Materials and Procedure

General Organization.

The experiment comprised two major phases. During the first phase (pre-scanning interview), participants were tested for exclusion and inclusion criteria, they underwent medical examination, neuropsychological assessment and completed the Taste and Interest Questionnaire (TIQ) that was employed to create personal cues used in the scanning session. In the second phase (scanning session), participants were trained in the experimental task outside the scanner, then made the task in the scanner and finally re-evoked their memories during the debriefing.

Pre-scanning interview.

In the pre-scanning interview, exclusion and inclusion criteria were verified by means of a clinical exam and psychometric tests, and then neuropsychological tests and the TIQ were submitted to subjects. The aim of the TIQ was to collect information enabling to create personalized cue for each participant without directly asking for descriptions of past memories to avoid the re-encoding of memories [33], [51]. Participants were informed that the purpose of the questionnaire was to obtain a description of their personality thanks to information about their main life interests up to five years ago. They had no prior knowledge of the aim of the fMRI task, preventing the possibility for participants of searching for memories linked to their taste and interests between the two sessions. The questionnaire concerned their personal lives and consisted of a list of 220 interests (e.g.: leisure, food, drink, transport, places where they lived, holidays, jobs, studies). For each item, the participants had to answer whether it was personally pertinent or not, rated by 1 and 0 respectively. When an item was pertinent, they had to rate how important (from 0 to 10) and frequent (Frequent/Rare) the activity or interest had been in their life.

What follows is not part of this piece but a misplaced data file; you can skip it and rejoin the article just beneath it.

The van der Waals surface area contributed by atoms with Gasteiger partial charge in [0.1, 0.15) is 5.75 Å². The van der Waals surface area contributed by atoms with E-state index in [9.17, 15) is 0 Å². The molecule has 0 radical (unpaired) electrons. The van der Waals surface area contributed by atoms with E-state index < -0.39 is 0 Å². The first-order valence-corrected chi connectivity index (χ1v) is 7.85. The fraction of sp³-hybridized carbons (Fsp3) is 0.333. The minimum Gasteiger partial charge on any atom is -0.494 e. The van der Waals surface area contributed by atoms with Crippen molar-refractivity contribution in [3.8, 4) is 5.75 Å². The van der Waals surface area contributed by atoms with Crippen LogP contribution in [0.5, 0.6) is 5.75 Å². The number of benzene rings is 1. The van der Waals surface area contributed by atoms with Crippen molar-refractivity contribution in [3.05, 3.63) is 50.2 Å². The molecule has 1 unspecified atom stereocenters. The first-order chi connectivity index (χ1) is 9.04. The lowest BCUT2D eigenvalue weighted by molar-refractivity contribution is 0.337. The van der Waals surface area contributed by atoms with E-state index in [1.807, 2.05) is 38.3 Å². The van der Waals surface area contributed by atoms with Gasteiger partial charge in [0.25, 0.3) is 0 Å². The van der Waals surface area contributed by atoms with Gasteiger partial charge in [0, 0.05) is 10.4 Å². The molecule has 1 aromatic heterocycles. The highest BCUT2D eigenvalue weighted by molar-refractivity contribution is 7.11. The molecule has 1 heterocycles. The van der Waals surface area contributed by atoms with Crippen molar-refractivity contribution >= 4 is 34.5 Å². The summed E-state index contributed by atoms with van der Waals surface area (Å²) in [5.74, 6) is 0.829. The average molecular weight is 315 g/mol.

Personal items elaboration.

Twenty-four activities or interests for EAM and SAM were selected from the TIQ based on the pertinence (the score should be 1) and the personal importance (scored ≥5). These activities or interests were used to create the cues for the scanning session. Cues for each condition were made up according to the frequency of the activity. For EAM, we selected those activities that were scored as rare, while for SAM we selected activities scored as frequent. For EAM, the sentences used as cues had the following structure: “a unique memory linked to…” followed by the selected events for this category. For SAM, the sentences used as cues had the following structure: “a habit of the past linked to…” followed by the selected events for this category.